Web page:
Advice

Coping with a friendship break up

Still treat them with respect: Remember they used to be your friend. Source: KaLisa Veer via Unsplash.

By Lauren Ryan

Friendships are truly a blessing and we all appreciate having that one friend we can go to for endless DMC’s, or the one who can make us belly laugh regardless of what mood we’re in. Yet, friendships can also be confusing, challenging and ever-changing for some of us, even all of us at one point or another. Most of us consider ‘friendship break-ups’ to be something only children experience, but it is something that can happen at any point of our lives. If you are currently going through a friendship break-up or you’re still not quite over one from the past, here are a few little tips to help you along.

Try to avoid arguments. Conversing in heated arguments and being angry can be exhausting and is a waste of your energy. You don’t need to be surrounded by negative vibes on a daily basis. The best thing to do is to avoid retaliating and remove yourself from the situation.

Try to understand that adulthood is a different transition for everyone. Sometimes, the reasoning behind a friendship break-up is merely someone growing into a different person. It’s totally natural for someone to develop different interests to you, or to adopt new morals that don’t quite fit yours. Though it is upsetting, this is something out of anyone’s control and it is best to appreciate the friendship you had and wish that person luck in their future.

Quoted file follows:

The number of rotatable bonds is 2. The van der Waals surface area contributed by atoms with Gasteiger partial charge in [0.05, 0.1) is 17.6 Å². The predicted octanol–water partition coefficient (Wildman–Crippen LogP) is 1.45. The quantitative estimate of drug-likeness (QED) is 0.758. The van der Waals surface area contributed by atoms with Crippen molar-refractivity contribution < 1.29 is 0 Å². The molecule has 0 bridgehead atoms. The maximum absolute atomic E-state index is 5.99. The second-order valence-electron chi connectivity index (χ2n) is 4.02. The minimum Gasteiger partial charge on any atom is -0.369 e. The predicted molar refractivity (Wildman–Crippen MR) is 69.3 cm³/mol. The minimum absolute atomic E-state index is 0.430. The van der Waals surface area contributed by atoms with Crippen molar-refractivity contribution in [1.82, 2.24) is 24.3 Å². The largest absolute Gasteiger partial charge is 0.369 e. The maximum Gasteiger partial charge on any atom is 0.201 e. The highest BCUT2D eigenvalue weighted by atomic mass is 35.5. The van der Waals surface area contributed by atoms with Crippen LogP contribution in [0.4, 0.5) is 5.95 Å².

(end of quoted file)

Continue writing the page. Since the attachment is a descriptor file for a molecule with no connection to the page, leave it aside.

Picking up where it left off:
Identify when things become toxic. It can be difficult to accept no longer being someone’s friend, however, instead of falling out with this person by demanding their friendship, take a step back and see if the situation is making you happy. As an adult, and even as a human being, your main responsibility is looking after yourself. When you’re focusing on someone else’s happiness before your own, that can be a slippery slope that will eventually cause your well-being to deteriorate. If a friendship is toxic and does not make you a happier, better person, then the reality is that friendship break-up is a ‘good riddance’ scenario.

Focus on respecting the friendship you once had. It’s been previously mentioned, but it can be upsetting to come to terms with a friendship break-up. However, under no circumstances does it make you a better person to spill any secrets they’ve entrusted in you over the course of your friendship. Whether that person has been spiteful towards you, upset you tremendously or has simply drifted from you silently, maintain your pride of being a good person and keep those secrets safe. Rise above any of the wrongdoing they are showing, it is a far greater reflection on them as a person than you.

All in all, friendship break-ups are very emotional experiences that aren’t nice for either party. However, maintaining your morals and focusing on your own happiness should be able to guide you through it. It’s a part of life and try to keep in mind – when one door closes, another door opens.

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